Essays for the Presidency
A Century's Worth of Candidates and Their Advisers Make Their Cases
Rebooting Republican Foreign Policy
Needed: Less Fox, More Foxes
Getting the GOP's Groove Back
How to Bridge the Republican Foreign Policy Divide
The Clinton Legacy
How Will History Judge the Soft-Power Secretary of State?
Renewing American Leadership
Rising to a New Generation of Global Challenges
Reengaging With the World
A Return to Moral Leadership
Toward a Realistic Peace
Defending Civilization and Defeating Terrorists by Making the International System Work
Security and Opportunity for the Twenty-first Century
An Enduring Peace Built on Freedom
Securing America's Future
A New Realism
A Realistic and Principled Foreign Policy
America's Priorities in the War on Terror
Islamists, Iraq, Iran, and Pakistan
Bridges, Bombs, or Bluster?
A Strategy of Partnerships
Foreign Policy for a Democratic President
Campaign 2000: Promoting the National Interest
Campaign 2000: A Republican Foreign Policy
Campaign 2000: New World, New Deal: A Democratic Approach to Globalization
A Republican Looks at Foreign Policy
A Democrat Looks at Foreign Policy
America's First Post-Cold War President
A Republican Looks at Foreign Policy
A Democrat Looks at Foreign Policy
The 1988 Election: U.S. Foreign Policy at a Watershed
American Foreign Policy: The Bush Agenda
The 1988 Election
Foreign Policy and the American Character
After the Election: Foreign Policy Under Reagan II
The First Term: From Carter to Reagan
The First Term: Four More Years: Diplomacy Restored?
The First Term: The Reagan Road to Détente
Beyond Détente: Toward International Economic Security
For a New Policy Balance
The End of Either/Or
Asia After Viet Nam
Policy and the People
The Presidency and the Peace
Two Years of the Peace Corps
U.S. Policy in Latin America
A Democrat Looks at Foreign Policy
Putting First Things First
A Democratic View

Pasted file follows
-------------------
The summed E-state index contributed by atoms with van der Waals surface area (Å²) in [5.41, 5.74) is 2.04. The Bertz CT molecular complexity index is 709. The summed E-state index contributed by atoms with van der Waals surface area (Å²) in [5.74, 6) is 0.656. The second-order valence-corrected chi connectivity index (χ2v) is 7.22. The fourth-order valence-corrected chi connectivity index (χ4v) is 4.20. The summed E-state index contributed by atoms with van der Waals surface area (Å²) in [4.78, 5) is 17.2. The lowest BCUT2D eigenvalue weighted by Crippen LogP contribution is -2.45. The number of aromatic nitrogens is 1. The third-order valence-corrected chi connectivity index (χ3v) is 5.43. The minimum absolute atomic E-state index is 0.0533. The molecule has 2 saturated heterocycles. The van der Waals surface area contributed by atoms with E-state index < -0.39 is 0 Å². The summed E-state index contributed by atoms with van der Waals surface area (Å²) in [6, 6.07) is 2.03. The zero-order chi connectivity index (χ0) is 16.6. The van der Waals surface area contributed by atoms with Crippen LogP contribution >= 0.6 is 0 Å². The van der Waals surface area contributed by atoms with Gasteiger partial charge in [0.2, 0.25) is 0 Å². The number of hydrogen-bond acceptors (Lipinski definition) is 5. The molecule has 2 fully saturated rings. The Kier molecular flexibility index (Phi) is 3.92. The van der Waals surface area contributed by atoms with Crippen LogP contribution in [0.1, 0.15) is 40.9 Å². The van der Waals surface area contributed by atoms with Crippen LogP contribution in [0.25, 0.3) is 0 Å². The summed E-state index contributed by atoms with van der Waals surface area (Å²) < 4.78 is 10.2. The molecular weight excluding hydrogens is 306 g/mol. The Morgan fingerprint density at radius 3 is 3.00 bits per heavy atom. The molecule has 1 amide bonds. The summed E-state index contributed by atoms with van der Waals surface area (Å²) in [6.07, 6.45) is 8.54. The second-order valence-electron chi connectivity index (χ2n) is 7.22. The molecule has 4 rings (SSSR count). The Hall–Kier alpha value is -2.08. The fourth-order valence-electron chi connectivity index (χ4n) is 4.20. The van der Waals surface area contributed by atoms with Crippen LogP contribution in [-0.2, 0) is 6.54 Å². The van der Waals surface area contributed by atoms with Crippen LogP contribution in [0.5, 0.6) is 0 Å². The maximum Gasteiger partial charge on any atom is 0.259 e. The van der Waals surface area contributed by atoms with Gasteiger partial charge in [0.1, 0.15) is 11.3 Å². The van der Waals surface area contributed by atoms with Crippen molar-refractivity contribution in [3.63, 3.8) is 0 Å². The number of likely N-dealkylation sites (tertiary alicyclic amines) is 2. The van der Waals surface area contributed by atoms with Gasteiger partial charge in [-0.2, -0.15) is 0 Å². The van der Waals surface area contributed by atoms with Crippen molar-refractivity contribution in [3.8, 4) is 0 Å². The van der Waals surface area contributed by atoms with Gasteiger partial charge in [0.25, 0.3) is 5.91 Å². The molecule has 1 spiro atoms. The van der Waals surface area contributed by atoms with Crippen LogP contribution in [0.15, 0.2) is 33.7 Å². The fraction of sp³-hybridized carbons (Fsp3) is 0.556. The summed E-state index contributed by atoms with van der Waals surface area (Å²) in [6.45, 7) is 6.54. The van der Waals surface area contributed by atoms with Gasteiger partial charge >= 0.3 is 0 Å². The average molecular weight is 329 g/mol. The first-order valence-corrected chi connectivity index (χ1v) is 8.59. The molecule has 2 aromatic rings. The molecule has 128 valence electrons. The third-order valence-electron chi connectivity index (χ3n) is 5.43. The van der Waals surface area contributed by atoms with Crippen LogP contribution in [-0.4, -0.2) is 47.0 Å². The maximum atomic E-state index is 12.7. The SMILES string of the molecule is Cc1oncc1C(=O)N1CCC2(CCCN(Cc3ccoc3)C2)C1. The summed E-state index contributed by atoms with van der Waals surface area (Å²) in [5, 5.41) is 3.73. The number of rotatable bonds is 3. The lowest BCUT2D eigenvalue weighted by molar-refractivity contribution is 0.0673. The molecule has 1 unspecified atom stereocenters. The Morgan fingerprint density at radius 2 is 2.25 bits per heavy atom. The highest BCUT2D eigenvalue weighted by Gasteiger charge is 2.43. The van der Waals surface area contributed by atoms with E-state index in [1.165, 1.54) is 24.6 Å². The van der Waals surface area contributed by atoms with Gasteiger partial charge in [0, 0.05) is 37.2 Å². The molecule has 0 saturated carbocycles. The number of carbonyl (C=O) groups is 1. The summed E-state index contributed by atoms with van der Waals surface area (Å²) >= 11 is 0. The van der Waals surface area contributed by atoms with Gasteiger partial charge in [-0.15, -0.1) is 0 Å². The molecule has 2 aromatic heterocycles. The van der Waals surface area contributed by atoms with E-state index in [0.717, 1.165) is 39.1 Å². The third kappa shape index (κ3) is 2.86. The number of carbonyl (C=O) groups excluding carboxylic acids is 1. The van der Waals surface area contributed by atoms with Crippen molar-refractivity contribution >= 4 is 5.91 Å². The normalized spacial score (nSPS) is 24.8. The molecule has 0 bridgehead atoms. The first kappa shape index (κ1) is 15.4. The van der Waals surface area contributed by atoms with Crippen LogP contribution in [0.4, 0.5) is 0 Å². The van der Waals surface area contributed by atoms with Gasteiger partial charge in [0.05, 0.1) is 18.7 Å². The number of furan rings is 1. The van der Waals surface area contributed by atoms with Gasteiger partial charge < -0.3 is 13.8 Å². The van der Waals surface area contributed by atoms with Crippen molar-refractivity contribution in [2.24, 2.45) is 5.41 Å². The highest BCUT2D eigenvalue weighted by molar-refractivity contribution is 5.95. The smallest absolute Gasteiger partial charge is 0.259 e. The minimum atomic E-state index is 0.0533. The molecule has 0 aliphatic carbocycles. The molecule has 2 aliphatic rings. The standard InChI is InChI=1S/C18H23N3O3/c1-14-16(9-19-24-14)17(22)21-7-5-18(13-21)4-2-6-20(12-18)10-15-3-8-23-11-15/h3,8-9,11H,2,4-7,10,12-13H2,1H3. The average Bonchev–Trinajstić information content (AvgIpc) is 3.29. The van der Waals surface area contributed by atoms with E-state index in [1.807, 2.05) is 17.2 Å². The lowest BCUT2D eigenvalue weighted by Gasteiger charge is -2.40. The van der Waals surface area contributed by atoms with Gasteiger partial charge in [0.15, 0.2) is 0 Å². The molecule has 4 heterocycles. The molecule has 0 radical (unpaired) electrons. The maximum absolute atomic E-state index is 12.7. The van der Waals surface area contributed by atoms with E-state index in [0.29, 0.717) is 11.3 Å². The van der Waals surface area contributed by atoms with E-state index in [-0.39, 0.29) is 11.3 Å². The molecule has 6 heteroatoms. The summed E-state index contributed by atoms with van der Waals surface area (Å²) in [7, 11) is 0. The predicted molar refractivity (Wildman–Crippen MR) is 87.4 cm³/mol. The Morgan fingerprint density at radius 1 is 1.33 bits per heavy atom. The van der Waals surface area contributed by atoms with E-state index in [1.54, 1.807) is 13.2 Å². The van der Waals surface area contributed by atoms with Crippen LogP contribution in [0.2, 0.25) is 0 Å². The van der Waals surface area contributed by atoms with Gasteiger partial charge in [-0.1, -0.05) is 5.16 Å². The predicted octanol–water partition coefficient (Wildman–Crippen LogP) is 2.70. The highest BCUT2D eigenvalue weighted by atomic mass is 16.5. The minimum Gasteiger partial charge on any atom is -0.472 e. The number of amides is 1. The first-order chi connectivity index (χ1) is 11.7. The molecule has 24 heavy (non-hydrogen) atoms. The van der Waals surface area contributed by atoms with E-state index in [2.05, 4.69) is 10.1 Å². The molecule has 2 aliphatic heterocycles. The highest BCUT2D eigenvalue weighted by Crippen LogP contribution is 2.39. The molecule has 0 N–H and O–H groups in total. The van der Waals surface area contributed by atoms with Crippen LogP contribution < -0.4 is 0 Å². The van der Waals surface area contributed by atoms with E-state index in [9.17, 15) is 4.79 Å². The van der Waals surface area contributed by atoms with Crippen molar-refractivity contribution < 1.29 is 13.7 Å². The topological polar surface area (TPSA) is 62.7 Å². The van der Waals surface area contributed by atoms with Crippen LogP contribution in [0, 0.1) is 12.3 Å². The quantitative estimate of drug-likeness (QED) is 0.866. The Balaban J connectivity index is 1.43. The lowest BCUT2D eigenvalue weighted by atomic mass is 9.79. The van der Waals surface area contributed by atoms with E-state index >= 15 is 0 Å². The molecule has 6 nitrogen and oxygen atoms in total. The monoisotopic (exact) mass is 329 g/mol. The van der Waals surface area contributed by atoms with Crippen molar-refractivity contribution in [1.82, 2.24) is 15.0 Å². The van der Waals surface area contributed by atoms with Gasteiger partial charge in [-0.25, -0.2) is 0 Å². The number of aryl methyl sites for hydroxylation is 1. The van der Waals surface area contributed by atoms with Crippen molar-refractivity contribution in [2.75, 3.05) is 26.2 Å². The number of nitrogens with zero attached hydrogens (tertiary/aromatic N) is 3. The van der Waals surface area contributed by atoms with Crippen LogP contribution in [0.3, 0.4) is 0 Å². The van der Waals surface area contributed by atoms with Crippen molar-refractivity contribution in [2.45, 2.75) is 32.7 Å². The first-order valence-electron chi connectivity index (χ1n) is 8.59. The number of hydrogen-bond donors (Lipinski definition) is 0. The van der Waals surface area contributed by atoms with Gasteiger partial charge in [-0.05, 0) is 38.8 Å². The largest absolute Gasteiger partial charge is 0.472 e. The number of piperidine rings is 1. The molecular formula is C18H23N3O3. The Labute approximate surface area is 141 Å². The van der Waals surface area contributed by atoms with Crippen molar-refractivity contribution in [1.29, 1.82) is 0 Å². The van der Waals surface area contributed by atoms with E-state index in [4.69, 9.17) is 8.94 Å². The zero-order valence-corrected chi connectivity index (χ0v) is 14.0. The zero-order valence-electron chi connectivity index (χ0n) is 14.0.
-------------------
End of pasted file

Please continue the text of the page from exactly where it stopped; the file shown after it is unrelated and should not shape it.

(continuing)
The Senate in Foreign Policy
Foreign Policy in Presidential Campaigns
Korea in Perspective
November 1952: Imperatives of Foreign Policy
The Challenge to Americans
The Foreign Policy of the American Communist Party
The Promise of Human Rights
Our Sovereignty: Shall We Use It?
European Legislation for Industrial Peace
Labor Under the Nazis
The Permanent Bases of American Foreign Policy
Political Factors in American Foreign Policy
Some Foreign Problems of the Next Administration
Our Foreign Policy
A Republican View
Our Foreign Policy
A Democratic View
The Senate and Our Foreign Relations
Foreign Relations of the United States, 1921-1924
American Foreign Policy: a Democratic View
American Foreign Policy: a Republican View
American Foreign Policy: a Progressive View
After the Election
In 1929 Germany of all great countries came the nearest to being a paradise for organized labor. To be sure, it was definitely capitalist and neither the Social Democratic Party nor the Free trade unions associated with them seemed likely to make it anything else in the near future. But within the limits of capitalism, German labor enjoyed not merely in theory, but to a large extent in practice, almost every considerable right and privilege that well-meaning reformers or its own spokesmen could suggest.
The three major labor bodies—the Free unions (much the largest), the Christian (predominantly Catholic) unions, and the small liberal or Hirsch-Duncker unions—between them counted six and one half million members. The right to organize and to bargain collectively was written into law and some twelve million employees were under collective agreements. These agreements were enforced under the supervision of Labor Courts established at labor's behest by the law of 1926. These courts had proved friendly to labor. Seventeen million men were protected under an elaborate unemployment insurance system which in 1927 had been added to older systems of accident, health and invalidity insurance. Workers were further protected by old age insurance and in many trades had won protection against, or compensation for, arbitrary discharge. Despite Germany's economic storms, real wages by 1929 were back at the pre-war level—which had never been high. This was still true in 1930, after the depression had begun. The eight-hour day was also fairly general.